Little Girl

Did You Know You Have Angels On Your Shoulders?

A couple of years ago I spent months “working the program.” No. Not AA or NA. (Alcoholics or Narcotics Anonymous). Mine was a business coaching program called the 30 Day Reboot. I also worked with a very nice financial therapist (yes, there is such a thing) to try to understand the “issues” that kept getting in the way of me being successful.

Recently I read parts of the journal I kept at that time and realized the amount of work I did back then. It was good work. Honest. Deep. Some of it even things I hadn’t thought of before. And given how much time I’ve spent in my life thinking about “my issues,” that’s saying a great deal.

The program, the work, should have been useful.

Instead, I’ve stopped the major part of it, and more importantly, I haven’t significantly changed. I still start things with a lot of enthusiasm and then stop at some point before I finish.

Why? What’s wrong with me? Don’t I want to succeed? I thought I did. I think I do.

I know this issue is important. Yet still it turns out to be hard to focus. I can tell I both want, and don’t want, to think about this.

I spend some time wondering if what is holding me back is that I just don’t “know” if I am smart enough or talented enough to succeed. How do you really know? It’s always possible you’re deluding yourself. I’ve known people who had those delusions.

But I also know some pretty smart people. If I compare myself to them as objectively as I can manage, I think I’ve been able to understand most of them, most of the time. (Subject dependent, of course. I listened to someone talk about calculus recently and was totally clueless.) Still, in a general sort of way, I think I estimate my “smart” at about what it actually is.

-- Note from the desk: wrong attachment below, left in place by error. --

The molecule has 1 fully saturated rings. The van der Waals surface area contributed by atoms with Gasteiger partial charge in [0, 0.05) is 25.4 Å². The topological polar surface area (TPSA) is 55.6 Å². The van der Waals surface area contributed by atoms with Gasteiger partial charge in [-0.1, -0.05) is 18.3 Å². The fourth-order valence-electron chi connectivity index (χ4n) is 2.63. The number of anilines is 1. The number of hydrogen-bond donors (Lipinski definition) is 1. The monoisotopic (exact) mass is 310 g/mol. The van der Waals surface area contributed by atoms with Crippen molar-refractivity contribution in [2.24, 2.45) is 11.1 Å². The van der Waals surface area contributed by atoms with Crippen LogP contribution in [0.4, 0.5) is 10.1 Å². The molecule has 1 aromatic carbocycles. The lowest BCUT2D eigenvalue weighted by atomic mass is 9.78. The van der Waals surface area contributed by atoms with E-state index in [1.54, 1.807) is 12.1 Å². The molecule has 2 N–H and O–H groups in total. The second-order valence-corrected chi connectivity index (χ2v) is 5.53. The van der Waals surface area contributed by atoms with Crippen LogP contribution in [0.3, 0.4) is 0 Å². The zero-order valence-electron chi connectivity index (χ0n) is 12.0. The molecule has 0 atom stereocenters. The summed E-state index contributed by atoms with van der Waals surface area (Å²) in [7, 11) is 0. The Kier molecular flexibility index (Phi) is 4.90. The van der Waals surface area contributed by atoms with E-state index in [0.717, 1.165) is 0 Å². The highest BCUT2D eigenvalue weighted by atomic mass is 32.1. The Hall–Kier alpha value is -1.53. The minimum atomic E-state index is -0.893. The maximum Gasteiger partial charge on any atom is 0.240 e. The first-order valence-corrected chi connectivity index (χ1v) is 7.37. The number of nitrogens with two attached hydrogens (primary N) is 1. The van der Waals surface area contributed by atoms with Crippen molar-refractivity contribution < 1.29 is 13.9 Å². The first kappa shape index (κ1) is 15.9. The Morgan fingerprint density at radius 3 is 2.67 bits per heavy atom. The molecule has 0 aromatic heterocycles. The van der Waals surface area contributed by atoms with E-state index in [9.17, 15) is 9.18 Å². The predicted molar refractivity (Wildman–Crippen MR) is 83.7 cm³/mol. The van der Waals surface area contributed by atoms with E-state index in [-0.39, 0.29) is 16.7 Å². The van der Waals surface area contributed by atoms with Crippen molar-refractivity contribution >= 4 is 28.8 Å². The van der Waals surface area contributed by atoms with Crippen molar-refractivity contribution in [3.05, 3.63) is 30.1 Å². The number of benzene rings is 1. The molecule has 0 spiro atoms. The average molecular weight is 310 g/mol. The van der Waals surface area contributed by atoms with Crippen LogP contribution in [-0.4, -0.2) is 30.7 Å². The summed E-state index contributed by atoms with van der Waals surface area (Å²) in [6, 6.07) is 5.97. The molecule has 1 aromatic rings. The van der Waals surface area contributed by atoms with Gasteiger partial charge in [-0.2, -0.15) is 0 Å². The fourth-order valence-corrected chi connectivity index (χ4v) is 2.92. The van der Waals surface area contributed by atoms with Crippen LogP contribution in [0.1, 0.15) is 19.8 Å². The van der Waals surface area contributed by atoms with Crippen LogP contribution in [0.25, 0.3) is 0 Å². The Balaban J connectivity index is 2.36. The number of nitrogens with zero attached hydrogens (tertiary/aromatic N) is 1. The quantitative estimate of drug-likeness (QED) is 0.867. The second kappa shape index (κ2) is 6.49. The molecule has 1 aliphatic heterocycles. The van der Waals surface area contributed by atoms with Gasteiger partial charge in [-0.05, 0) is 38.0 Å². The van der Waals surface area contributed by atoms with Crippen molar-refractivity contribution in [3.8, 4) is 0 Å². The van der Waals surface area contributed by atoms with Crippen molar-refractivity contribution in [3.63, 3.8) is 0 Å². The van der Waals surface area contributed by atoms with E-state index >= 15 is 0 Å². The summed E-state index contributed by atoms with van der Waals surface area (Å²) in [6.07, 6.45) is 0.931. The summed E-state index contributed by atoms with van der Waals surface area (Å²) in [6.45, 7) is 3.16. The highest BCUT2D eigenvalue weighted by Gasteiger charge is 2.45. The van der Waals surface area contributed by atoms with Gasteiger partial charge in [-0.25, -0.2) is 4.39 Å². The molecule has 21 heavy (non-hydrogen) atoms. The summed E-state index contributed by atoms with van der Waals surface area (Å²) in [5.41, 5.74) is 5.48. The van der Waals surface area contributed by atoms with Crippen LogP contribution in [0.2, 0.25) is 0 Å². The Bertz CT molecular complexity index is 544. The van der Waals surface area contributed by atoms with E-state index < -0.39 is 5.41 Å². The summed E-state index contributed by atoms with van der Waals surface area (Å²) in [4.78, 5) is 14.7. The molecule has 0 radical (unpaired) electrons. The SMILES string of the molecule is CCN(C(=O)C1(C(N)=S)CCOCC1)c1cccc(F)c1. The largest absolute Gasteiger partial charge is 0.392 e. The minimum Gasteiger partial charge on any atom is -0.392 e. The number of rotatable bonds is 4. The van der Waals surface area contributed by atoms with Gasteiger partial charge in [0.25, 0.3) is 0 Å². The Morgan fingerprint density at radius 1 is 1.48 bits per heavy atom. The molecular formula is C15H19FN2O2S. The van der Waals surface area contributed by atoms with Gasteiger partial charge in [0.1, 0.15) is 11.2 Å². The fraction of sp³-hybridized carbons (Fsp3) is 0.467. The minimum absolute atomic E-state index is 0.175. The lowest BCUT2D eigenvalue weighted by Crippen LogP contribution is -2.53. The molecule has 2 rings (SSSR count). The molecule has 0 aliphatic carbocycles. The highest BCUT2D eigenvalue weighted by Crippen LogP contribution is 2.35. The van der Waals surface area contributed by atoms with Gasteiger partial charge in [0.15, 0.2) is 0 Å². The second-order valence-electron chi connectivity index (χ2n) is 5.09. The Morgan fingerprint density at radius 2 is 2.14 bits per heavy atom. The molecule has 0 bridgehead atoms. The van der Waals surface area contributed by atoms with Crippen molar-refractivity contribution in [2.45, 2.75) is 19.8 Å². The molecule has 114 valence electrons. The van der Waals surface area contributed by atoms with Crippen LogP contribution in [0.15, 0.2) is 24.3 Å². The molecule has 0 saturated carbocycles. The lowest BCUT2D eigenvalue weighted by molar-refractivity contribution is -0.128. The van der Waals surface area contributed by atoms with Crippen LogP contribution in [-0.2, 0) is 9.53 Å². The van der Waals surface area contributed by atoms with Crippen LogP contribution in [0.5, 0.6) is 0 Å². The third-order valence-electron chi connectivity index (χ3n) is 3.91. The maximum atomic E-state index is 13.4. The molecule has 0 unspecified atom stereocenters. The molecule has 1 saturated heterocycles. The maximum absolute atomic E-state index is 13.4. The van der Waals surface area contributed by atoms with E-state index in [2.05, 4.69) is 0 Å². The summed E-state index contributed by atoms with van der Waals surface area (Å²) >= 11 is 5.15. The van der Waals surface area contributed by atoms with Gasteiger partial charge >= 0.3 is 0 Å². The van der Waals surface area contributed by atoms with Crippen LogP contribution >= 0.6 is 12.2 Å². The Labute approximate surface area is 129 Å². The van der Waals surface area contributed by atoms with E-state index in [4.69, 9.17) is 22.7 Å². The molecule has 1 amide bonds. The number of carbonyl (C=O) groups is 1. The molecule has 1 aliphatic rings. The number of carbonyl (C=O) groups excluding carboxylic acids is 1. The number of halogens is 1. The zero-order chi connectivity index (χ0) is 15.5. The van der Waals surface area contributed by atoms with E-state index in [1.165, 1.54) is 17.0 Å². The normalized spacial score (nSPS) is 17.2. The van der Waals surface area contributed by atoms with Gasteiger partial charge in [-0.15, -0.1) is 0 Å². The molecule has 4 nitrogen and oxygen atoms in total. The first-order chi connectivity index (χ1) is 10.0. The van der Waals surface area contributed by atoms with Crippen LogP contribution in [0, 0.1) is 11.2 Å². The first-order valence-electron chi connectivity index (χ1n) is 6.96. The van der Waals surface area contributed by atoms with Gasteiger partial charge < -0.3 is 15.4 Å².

So smart – OK.

And, as far as talent, I thought that if I got something published, I would “know” I could write. I’m blessed to have had several “somethings” published online. People even compliment me on my writing. And while that makes me uncomfortable, on some level I do know I can write. I even sometimes let myself think: I’m a good writer.

So talented – OK.

It is clear those things aren’t “the” issue. The main issue, whatever it is, keeps slipping away. But I make myself go back to thinking about it.

Back, it turns out, is the significant word. Because it does go back… to my mother.

An amazing teacher, Rebbetzin Lori Palatnik, talks about the importance of knowing what your Yetza Hara is.

People sometimes use the image that everyone has a good angel and an evil angel, one sitting on each shoulder. The Yetza Hara is the evil one. Except evil isn’t the right word. It’s just doing its job.

Unfortunately, its job is to get you to do things that will cause you unhappiness. Things that are self destructive. Things that cause you to get in your own way. Or (if you are religiously inclined) things that keep you from moving closer to G-d.

It can be very hard to figure out exactly what your personal evil angel is. Every person’s is different, specific to them, created out of their life’s story.

I never saw it, but there was a movie called I Can Do Bad All by Myself.  A memorable line but not entirely true. You can’t, or at least, you don’t, do it all by yourself. It’s your personal evil angel that knows exactly the right button to push to get you to “do bad.”

You need to know what your angel is so you can make more conscious, and hopefully better, choices for yourself.

Rebbetzin Palatnik was the one who pinpointed what mine is: a report card with one “B” on it. I imagine my angel as a folded piece of paper with two tiny wings, hovering over my right shoulder.